A Perry World House Colloquium: October 5-7, 2020 The UN at 75: Coronavirus and Competition
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In recognition of the 75th anniversary of the United Nations, Perry World House convened its annual Global Order Colloquium, “The UN at 75: Coronavirus and Competition”, on October 5-7, 2020.
Over the course of three days, we convened leaders from across the world in high-level virtual conversations to discuss the UN at 75 and the future of global governance in an age of great power competition and at a moment of global crisis. Specifically, the colloquium sought to answer three questions of global policy:
- How is the UN handling this moment of competition and crisis?
- As great powers attempt to exercise their power through international organizations, how can the UN better tackle issues of health, security, and human rights?
- How could the UN and subsidiary organizations be reformed to better handle the problems of the future?
We held keynote conversations to explore these questions in depth, including Dr. Mark Suzman, CEO of the Bill and Melinda Gates Foundation, one of the largest donors to the World Health Organization and a key player in the race for a COVID-19 vaccine; Ambassador Samantha Power, the former U.S. Ambassador to the UN; Dr. Gro Harlem Brundtland, the former WHO Director-General and Prime Minister of Norway; and a panel of global leaders comprised of Baroness Catherine Ashton, Ambassador Irina Bokova, and Ambassador Arun Singh.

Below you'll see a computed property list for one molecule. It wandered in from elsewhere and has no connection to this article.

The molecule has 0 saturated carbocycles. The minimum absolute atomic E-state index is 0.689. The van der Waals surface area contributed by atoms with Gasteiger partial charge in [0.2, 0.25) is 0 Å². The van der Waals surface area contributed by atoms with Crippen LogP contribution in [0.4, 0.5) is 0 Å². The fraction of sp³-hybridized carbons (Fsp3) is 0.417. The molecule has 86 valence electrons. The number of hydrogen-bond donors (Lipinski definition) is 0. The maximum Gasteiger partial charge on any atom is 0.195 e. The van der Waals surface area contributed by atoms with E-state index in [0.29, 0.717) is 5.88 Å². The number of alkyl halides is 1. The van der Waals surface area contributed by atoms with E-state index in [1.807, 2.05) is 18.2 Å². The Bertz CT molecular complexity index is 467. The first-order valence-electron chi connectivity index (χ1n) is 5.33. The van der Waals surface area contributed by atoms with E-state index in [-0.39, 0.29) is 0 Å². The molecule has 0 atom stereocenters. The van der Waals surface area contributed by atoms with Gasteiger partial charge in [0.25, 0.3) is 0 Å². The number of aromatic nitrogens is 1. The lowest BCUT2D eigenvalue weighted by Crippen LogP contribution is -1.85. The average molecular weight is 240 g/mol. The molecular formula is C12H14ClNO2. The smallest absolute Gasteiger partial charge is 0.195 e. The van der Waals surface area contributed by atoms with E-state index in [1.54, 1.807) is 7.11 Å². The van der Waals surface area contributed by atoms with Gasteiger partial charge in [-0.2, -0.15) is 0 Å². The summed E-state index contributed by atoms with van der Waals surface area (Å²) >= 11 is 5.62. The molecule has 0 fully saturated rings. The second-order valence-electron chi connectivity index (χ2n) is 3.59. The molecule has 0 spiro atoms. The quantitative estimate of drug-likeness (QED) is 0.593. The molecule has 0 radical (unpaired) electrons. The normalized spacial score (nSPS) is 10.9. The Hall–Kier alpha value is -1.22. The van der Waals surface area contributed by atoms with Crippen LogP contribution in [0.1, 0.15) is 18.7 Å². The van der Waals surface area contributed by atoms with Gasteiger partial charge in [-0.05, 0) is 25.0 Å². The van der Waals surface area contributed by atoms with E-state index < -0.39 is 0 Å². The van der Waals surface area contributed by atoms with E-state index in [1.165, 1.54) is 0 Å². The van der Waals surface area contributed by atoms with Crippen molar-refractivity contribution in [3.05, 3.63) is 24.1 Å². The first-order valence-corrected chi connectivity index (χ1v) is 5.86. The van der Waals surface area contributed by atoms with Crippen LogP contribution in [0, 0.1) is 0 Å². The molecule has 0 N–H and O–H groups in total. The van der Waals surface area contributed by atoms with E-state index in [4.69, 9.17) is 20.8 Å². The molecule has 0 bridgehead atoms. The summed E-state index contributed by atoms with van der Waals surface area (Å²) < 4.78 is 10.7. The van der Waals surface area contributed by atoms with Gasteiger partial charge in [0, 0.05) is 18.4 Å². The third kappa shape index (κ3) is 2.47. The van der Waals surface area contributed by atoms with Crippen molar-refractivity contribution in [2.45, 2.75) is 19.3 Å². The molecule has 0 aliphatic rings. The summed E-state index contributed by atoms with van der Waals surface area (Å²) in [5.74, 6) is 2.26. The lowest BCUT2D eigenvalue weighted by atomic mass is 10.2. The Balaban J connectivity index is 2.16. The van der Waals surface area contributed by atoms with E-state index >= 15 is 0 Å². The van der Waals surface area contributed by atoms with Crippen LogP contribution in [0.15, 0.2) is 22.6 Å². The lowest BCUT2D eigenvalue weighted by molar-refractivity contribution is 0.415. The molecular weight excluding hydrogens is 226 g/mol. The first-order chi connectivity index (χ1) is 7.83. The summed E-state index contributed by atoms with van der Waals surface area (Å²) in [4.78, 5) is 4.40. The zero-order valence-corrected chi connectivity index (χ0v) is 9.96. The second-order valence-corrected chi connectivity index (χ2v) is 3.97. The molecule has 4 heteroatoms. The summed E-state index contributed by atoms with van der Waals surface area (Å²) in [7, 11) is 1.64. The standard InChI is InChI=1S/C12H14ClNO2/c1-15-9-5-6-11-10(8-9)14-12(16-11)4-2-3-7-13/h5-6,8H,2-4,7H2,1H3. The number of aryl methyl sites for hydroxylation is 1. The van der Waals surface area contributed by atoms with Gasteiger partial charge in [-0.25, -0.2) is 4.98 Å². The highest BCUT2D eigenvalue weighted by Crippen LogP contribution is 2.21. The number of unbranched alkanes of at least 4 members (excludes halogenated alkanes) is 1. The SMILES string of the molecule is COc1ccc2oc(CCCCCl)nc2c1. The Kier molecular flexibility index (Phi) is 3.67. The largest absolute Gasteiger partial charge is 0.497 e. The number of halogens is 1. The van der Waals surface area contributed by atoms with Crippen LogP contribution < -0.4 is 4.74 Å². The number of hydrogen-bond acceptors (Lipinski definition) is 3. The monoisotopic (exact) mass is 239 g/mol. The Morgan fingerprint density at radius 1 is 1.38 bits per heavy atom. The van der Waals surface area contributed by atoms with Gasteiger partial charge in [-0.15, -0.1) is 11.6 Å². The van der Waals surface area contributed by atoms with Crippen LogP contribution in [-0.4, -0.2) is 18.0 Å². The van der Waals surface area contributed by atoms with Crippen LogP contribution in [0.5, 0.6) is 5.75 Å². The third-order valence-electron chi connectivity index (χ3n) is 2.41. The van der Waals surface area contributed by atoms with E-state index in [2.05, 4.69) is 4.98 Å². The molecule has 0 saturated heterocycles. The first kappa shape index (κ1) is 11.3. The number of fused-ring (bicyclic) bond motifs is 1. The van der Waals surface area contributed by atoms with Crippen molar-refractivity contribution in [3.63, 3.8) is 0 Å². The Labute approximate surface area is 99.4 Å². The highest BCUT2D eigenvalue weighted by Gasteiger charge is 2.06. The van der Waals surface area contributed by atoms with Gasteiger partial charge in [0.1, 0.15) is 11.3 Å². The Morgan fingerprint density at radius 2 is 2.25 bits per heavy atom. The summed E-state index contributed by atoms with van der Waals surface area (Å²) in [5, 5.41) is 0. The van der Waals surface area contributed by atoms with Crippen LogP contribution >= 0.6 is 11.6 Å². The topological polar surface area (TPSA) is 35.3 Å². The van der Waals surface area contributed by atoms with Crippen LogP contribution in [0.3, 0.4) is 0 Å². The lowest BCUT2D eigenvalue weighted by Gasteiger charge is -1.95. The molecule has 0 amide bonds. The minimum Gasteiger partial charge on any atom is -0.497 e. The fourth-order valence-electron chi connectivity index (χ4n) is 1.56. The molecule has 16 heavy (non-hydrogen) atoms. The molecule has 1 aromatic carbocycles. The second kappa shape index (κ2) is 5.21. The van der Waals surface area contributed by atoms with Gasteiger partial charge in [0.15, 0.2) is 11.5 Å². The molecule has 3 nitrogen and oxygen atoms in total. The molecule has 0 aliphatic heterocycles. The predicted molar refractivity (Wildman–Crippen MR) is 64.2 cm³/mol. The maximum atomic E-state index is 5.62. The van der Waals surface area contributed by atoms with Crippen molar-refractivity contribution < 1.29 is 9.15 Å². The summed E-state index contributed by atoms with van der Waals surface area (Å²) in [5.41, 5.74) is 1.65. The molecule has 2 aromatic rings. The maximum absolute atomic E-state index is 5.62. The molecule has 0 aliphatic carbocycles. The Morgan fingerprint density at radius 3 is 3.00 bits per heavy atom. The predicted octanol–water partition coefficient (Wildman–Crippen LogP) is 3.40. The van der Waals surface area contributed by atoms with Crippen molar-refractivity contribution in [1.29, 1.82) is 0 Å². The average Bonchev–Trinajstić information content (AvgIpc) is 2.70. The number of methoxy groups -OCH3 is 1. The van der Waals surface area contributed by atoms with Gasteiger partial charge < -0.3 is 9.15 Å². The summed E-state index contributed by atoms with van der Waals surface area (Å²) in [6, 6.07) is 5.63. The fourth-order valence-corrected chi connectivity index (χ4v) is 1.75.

In addition to the public panels, Perry World House convened closed-door expert discussions on the future of the UN, with workshop panels focusing on international security, human rights, global health, and UN reform. These workshops bridged the gap between academia and policy and brought together experts from across the world — including Singapore, South Africa, the Netherlands, Germany, and the UK — to discuss the most pressing issues facing the UN at this moment of crisis. These lively discussions, along with written pieces from the participants, which will be published soon, helped push forward a new research agenda on the future of global governance.
The closed door workshop took place on Zoom on October 5 and 6. To open the discussions, a panel on international security discussed the future of one of the most important principles enshrined in the UN charter: “To save succeeding generations from the scourge of war.”
The discussion, which included high-ranking policymakers with UN experience as well as top scholarly experts on international security touched on various reforms of the UN Security Council, how peacekeeping may need to rely on increased intelligence during the pandemic, and on the challenges facing the world in the future, such as including emerging threats from cyberspace and climate change on the Council’s agenda.